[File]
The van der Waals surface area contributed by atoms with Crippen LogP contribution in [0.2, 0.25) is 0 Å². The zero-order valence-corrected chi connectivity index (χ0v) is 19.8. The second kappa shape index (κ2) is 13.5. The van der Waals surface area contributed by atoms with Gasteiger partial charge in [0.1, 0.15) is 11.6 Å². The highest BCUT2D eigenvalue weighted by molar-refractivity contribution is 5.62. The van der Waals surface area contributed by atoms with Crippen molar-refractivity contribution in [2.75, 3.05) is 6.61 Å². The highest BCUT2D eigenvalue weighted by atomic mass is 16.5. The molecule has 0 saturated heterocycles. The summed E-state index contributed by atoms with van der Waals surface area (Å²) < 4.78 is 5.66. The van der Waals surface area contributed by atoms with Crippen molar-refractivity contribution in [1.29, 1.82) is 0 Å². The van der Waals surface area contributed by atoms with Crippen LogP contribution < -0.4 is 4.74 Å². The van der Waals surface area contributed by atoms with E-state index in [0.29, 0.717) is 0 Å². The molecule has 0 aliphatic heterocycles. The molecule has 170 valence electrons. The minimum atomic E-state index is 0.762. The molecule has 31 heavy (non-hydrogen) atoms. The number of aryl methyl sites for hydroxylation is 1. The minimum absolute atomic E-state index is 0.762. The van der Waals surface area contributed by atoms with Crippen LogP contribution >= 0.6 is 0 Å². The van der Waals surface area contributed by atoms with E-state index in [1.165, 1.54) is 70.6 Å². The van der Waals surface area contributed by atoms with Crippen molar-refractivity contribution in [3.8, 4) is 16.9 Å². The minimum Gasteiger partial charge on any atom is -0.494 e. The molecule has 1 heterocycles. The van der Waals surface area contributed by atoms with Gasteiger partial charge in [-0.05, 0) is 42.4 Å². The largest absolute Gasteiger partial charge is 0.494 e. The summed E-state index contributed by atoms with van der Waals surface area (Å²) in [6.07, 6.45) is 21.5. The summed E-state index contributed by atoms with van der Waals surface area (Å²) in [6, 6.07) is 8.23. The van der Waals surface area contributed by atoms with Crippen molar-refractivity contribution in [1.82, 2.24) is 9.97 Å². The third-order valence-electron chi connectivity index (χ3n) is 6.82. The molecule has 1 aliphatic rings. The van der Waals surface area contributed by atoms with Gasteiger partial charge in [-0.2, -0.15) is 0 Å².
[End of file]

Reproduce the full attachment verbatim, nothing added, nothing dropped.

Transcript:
The van der Waals surface area contributed by atoms with Crippen LogP contribution in [0.2, 0.25) is 0 Å². The zero-order valence-corrected chi connectivity index (χ0v) is 19.8. The second kappa shape index (κ2) is 13.5. The van der Waals surface area contributed by atoms with Gasteiger partial charge in [0.1, 0.15) is 11.6 Å². The highest BCUT2D eigenvalue weighted by molar-refractivity contribution is 5.62. The van der Waals surface area contributed by atoms with Crippen molar-refractivity contribution in [2.75, 3.05) is 6.61 Å². The highest BCUT2D eigenvalue weighted by atomic mass is 16.5. The molecule has 0 saturated heterocycles. The summed E-state index contributed by atoms with van der Waals surface area (Å²) < 4.78 is 5.66. The van der Waals surface area contributed by atoms with Crippen molar-refractivity contribution in [1.29, 1.82) is 0 Å². The van der Waals surface area contributed by atoms with Crippen LogP contribution < -0.4 is 4.74 Å². The van der Waals surface area contributed by atoms with E-state index in [0.29, 0.717) is 0 Å². The molecule has 0 aliphatic heterocycles. The molecule has 170 valence electrons. The minimum atomic E-state index is 0.762. The molecule has 31 heavy (non-hydrogen) atoms. The number of aryl methyl sites for hydroxylation is 1. The minimum absolute atomic E-state index is 0.762. The van der Waals surface area contributed by atoms with Crippen LogP contribution >= 0.6 is 0 Å². The van der Waals surface area contributed by atoms with E-state index in [1.165, 1.54) is 70.6 Å². The van der Waals surface area contributed by atoms with Crippen molar-refractivity contribution in [3.8, 4) is 16.9 Å². The minimum Gasteiger partial charge on any atom is -0.494 e. The molecule has 1 heterocycles. The van der Waals surface area contributed by atoms with Gasteiger partial charge in [-0.05, 0) is 42.4 Å². The largest absolute Gasteiger partial charge is 0.494 e. The summed E-state index contributed by atoms with van der Waals surface area (Å²) in [6.07, 6.45) is 21.5. The summed E-state index contributed by atoms with van der Waals surface area (Å²) in [6, 6.07) is 8.23. The van der Waals surface area contributed by atoms with Crippen molar-refractivity contribution in [1.82, 2.24) is 9.97 Å². The third-order valence-electron chi connectivity index (χ3n) is 6.82. The molecule has 1 aliphatic rings. The van der Waals surface area contributed by atoms with Gasteiger partial charge in [-0.2, -0.15) is 0 Å².